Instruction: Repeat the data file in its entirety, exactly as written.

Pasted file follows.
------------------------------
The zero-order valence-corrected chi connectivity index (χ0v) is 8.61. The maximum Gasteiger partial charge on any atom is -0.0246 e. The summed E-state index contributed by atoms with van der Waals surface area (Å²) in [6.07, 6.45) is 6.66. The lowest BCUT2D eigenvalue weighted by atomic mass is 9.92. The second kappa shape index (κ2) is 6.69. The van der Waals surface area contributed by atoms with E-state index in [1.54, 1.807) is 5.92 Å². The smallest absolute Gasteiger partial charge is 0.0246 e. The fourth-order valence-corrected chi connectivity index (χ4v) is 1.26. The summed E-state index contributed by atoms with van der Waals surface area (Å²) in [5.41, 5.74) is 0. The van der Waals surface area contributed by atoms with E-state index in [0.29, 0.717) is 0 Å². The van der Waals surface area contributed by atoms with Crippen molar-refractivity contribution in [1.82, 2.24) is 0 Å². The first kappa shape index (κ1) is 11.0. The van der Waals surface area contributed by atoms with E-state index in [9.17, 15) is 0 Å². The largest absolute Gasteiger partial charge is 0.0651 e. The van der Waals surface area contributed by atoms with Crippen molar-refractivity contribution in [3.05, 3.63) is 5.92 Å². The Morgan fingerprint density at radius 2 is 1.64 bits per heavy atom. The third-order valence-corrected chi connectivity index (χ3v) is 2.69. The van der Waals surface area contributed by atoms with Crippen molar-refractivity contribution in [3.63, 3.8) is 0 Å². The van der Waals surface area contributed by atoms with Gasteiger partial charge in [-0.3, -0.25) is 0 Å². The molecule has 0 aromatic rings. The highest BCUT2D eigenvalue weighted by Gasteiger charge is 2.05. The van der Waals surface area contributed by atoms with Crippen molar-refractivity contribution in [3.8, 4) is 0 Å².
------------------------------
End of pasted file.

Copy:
The zero-order valence-corrected chi connectivity index (χ0v) is 8.61. The maximum Gasteiger partial charge on any atom is -0.0246 e. The summed E-state index contributed by atoms with van der Waals surface area (Å²) in [6.07, 6.45) is 6.66. The lowest BCUT2D eigenvalue weighted by atomic mass is 9.92. The second kappa shape index (κ2) is 6.69. The van der Waals surface area contributed by atoms with E-state index in [1.54, 1.807) is 5.92 Å². The smallest absolute Gasteiger partial charge is 0.0246 e. The fourth-order valence-corrected chi connectivity index (χ4v) is 1.26. The summed E-state index contributed by atoms with van der Waals surface area (Å²) in [5.41, 5.74) is 0. The van der Waals surface area contributed by atoms with E-state index in [0.29, 0.717) is 0 Å². The van der Waals surface area contributed by atoms with Crippen molar-refractivity contribution in [1.82, 2.24) is 0 Å². The first kappa shape index (κ1) is 11.0. The van der Waals surface area contributed by atoms with E-state index in [9.17, 15) is 0 Å². The largest absolute Gasteiger partial charge is 0.0651 e. The van der Waals surface area contributed by atoms with Crippen molar-refractivity contribution in [3.05, 3.63) is 5.92 Å². The Morgan fingerprint density at radius 2 is 1.64 bits per heavy atom. The third-order valence-corrected chi connectivity index (χ3v) is 2.69. The van der Waals surface area contributed by atoms with Crippen molar-refractivity contribution in [3.63, 3.8) is 0 Å². The van der Waals surface area contributed by atoms with Gasteiger partial charge in [-0.3, -0.25) is 0 Å². The molecule has 0 aromatic rings. The highest BCUT2D eigenvalue weighted by Gasteiger charge is 2.05. The van der Waals surface area contributed by atoms with Crippen molar-refractivity contribution in [3.8, 4) is 0 Å².